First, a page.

AU - Myung, Jae Kyung

AU - Kim, SeHoon

AU - Kim, Seung Ki

AU - Phi, Ji Hoon

AU - Park, Sung Hye

PY - 2012/7/1

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N2 - Background: Pediatric high-grade tumors, especially glioblastomas (GBs), can be clinically devastating but are under-studied in comparison with adult GBs (aGBs). Molecular features of pediatric GBs (pGBs) are poorly understood and novel-targeted therapies have not been routinely used in pediatric patients with GBs. Methods: Twenty-four non-brainstem pGBs were studied. To compare pGBs with aGBs, immunohistochemical staining and fluorescent in situ hybridization were performed in paraffin-embedded tissues. Microarray gene expression analyses were performed in snap-frozen tissues of four primary pGBs, six primary aGBs, and one non-neoplastic brain. Results: Immunohistochemial p16 loss was more frequent in pGBs, whereas p53, epidermal growth factor receptor, and phosphatase and tensin homolog loss were similar to that of aGBs. No case was isocitrate dehydrogenase (IDH)1 immunopositive or showed the IDH1 R132/IDH2 R172 mutation, suggesting primary GB. Microarray analysis revealed two pGB subtypes (A and B). Type B pGBs and aGBs had similar gene expression profiles; however, the profiles of type A pGBs differed from those of aGBs. In type A pGBs, we identified 90 upand 63 down-regulated genes; platelet-derived growth factor receptor a polypeptide and CCND2 expression were significantly reduced, whereas they were up-regulated in aGBs. Conclusions: Our study found two distinct pGB gene expression profiles: one similar to that of aGBs and the other different. We identified significantly up- and down-regulated genes in pGBs that may provide better targets for diagnostic, prognostic, and therapeutic uses; however, more studies are required to determine the classification and optimal treatment of pediatric patients with GBs.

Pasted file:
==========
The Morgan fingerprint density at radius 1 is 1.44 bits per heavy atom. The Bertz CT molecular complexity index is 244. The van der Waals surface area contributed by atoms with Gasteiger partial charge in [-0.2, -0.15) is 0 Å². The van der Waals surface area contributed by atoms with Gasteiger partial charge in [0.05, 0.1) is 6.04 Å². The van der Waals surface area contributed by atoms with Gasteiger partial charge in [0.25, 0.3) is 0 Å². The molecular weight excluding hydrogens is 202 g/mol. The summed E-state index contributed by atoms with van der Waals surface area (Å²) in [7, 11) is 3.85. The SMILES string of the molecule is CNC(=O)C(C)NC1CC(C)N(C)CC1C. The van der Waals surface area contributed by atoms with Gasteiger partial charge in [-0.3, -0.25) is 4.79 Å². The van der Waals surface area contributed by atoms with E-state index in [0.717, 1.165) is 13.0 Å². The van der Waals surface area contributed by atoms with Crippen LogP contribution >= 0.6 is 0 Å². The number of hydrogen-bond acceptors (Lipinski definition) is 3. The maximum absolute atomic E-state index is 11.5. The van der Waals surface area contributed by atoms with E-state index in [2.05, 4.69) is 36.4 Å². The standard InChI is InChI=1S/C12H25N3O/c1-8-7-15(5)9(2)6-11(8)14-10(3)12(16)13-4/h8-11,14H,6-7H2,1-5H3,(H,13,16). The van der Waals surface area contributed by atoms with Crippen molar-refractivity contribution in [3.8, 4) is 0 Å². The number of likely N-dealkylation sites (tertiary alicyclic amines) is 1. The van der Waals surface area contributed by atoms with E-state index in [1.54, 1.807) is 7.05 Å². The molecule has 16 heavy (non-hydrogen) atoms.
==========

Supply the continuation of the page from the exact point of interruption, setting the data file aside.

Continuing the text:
AB - Background: Pediatric high-grade tumors, especially glioblastomas (GBs), can be clinically devastating but are under-studied in comparison with adult GBs (aGBs). Molecular features of pediatric GBs (pGBs) are poorly understood and novel-targeted therapies have not been routinely used in pediatric patients with GBs. Methods: Twenty-four non-brainstem pGBs were studied. To compare pGBs with aGBs, immunohistochemical staining and fluorescent in situ hybridization were performed in paraffin-embedded tissues. Microarray gene expression analyses were performed in snap-frozen tissues of four primary pGBs, six primary aGBs, and one non-neoplastic brain. Results: Immunohistochemial p16 loss was more frequent in pGBs, whereas p53, epidermal growth factor receptor, and phosphatase and tensin homolog loss were similar to that of aGBs. No case was isocitrate dehydrogenase (IDH)1 immunopositive or showed the IDH1 R132/IDH2 R172 mutation, suggesting primary GB. Microarray analysis revealed two pGB subtypes (A and B). Type B pGBs and aGBs had similar gene expression profiles; however, the profiles of type A pGBs differed from those of aGBs. In type A pGBs, we identified 90 upand 63 down-regulated genes; platelet-derived growth factor receptor a polypeptide and CCND2 expression were significantly reduced, whereas they were up-regulated in aGBs. Conclusions: Our study found two distinct pGB gene expression profiles: one similar to that of aGBs and the other different. We identified significantly up- and down-regulated genes in pGBs that may provide better targets for diagnostic, prognostic, and therapeutic uses; however, more studies are required to determine the classification and optimal treatment of pediatric patients with GBs.